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Cycling in Waterloo Region
(11-15-2014, 12:25 AM)MacBerry Wrote: All this discourse is much ado about nothing!

Example: The asphalt pathways and gravel pathways/bike trails in Waterloo Park have been there for 50 plus years ... yes they require maintenance and have been resurfaced or changed from one type to another but the world didn't fall apart regardless of what pathway type is used in one of the nicest parks in Waterloo region.

I commuted on bike and on foot through Waterloo Park for quite a while. My experience would have been much better had the Laurel Trail through the park been paved.
(11-14-2014, 05:57 PM)plam Wrote: But, seeing as the gravel already washes out, it may be true that asphalt may also wash out over time as well.
That is my concern. On a flat trail away from flowing water there's no doubt that pavement will last longer. But on a sloped trail or one that's subject to flooding my concern is that water could find its way under the pavement, erode the soil below and thus cause the pavement to collapse. I've seen this happen on paved hiking/walking trails in Europe. We've all seen photos in the media of roads that have collapsed due to flooding or underground water flows (so-called Sinkholes.)

Here are paved trails on flat ground in the aftermath of last year's Calgary flood that illustrate the sorts of issues that could arise.

[Image: Calgary-20130904-00099_zps0f20641a.jpg][Image: BMF_zps1bde7d77.png]

Quote:I asked a civil engineering faculty colleague of mine: when water gets underneath asphalt, it does move the asphalt (even potentially uphill). We'll have to see what happens with this path in the next few years.
Interesting. So there is a risk.

P.S. Just to be clear, I'm not against paving this trail. I simply want to understand if washouts could still be an issue after it's done.
(11-15-2014, 10:20 AM)ookpik Wrote: Here are paved trails on flat ground in the aftermath of last year's Calgary flood that illustrate the sorts of issues that could arise.

Typically the way an asphalt trail fails is when a pothole develops it's left unpatched and then during a flood large amounts of water flow through the hole and erode the ground underneath.

Again no one is claiming that asphalt last forever or doesn't eventually need to be replaced. The point is that for every time this happens to an asphalt trail, a gravel trail washes away ten times.
Was out for a walk this afternoon. Noticed some new paving on Forwell trail and new signage. This was not here a fortnight ago. I found these signs all along the route. The city has been busy. Looks like they have done a great job on these trails. 

[Image: photo1_zps8977f5d3.jpg]
Forwell @ Dearborne

[Image: photo2_zps264b1a2e.jpg]

Inside Hillside Park.

[Image: photo3_zps6eb8a682.jpg]
University E @ Carter Ave. 
I used to be the mayor of sim city. I know what I am talking about.
(12-07-2014, 07:16 PM)Drake Wrote: [Image: photo2_zps264b1a2e.jpg]

Why is the distance column headed with a bicycle icon? Is the distance different for pedestrians? Wink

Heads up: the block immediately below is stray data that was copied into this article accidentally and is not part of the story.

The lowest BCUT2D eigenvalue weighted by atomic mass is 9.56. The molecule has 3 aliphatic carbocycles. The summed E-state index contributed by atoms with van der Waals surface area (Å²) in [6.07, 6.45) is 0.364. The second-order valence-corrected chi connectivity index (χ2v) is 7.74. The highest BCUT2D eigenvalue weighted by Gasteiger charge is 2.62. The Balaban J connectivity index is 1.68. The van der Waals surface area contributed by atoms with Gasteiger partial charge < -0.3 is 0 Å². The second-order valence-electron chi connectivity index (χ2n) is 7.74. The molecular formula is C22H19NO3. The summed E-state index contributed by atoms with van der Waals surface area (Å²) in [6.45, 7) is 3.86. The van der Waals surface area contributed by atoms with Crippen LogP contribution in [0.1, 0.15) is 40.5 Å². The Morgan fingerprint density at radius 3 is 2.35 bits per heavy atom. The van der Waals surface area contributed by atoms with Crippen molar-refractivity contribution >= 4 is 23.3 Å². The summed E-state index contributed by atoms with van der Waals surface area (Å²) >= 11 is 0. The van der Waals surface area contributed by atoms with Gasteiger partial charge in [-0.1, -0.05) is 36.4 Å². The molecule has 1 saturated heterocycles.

Just a guess, but perhaps they include on street bike lanes including some sections where there is not accompanying sidewalk or MUT.
As a BlackBerry user, I am a fan of "hidden" efficiency techniques and features. On their keyboard phones, pressing certain letters would do key tasks more quickly than using a menu, but these functions were not readily explained.

If these signs have such features, simple design notes that communicate a great deal of extra information in quick form, that would be great. But I would like for there to be a clear explanation of all these design details somewhere for easy public consumption.
Exactly! These signs have an inconsistent and somewhat incoherent design. The vertical signs show distance and time for pedestrians and cyclist, e.g. 1.9km, 23min and 8min. But the horizontal signs show only distance. That would be fine if the column heading didn't show a bicycle icon. What's that supposed to mean? That this isn't a pedestrian route? That the distances for pedestrians are different (and if so what are they)?

Why does that column need an icon in the first place? Isn't something like 0.9km self-explanatory to both pedestrians and cyclists?
I've always interpreted the bicycle in those signs which are quite common in Europe to indicate that there is a bike path taking you all the way there.
Quite common where? 

In my experience in central Europe paths and trails are generally open to both modes of transport unless explicitly signed otherwise. AFAIK the paths along Waterloop are all dual-use. In Europe signs on such dual-use paths generally show destinations and the time(*)—not distance—required for a typical pedestrian to reach them. 

The horizontal signs along Waterloop shown above suggest that pedestrians aren't welcome. Is that really the impression we want to leave with path users? I don't think so.

(*) Time is generally more useful than distance in Europe because the terrain is more varied. Time factors in the difficulty of traversing that terrain. That's usually not an issue in Waterloo Region so distance makes more sense here.
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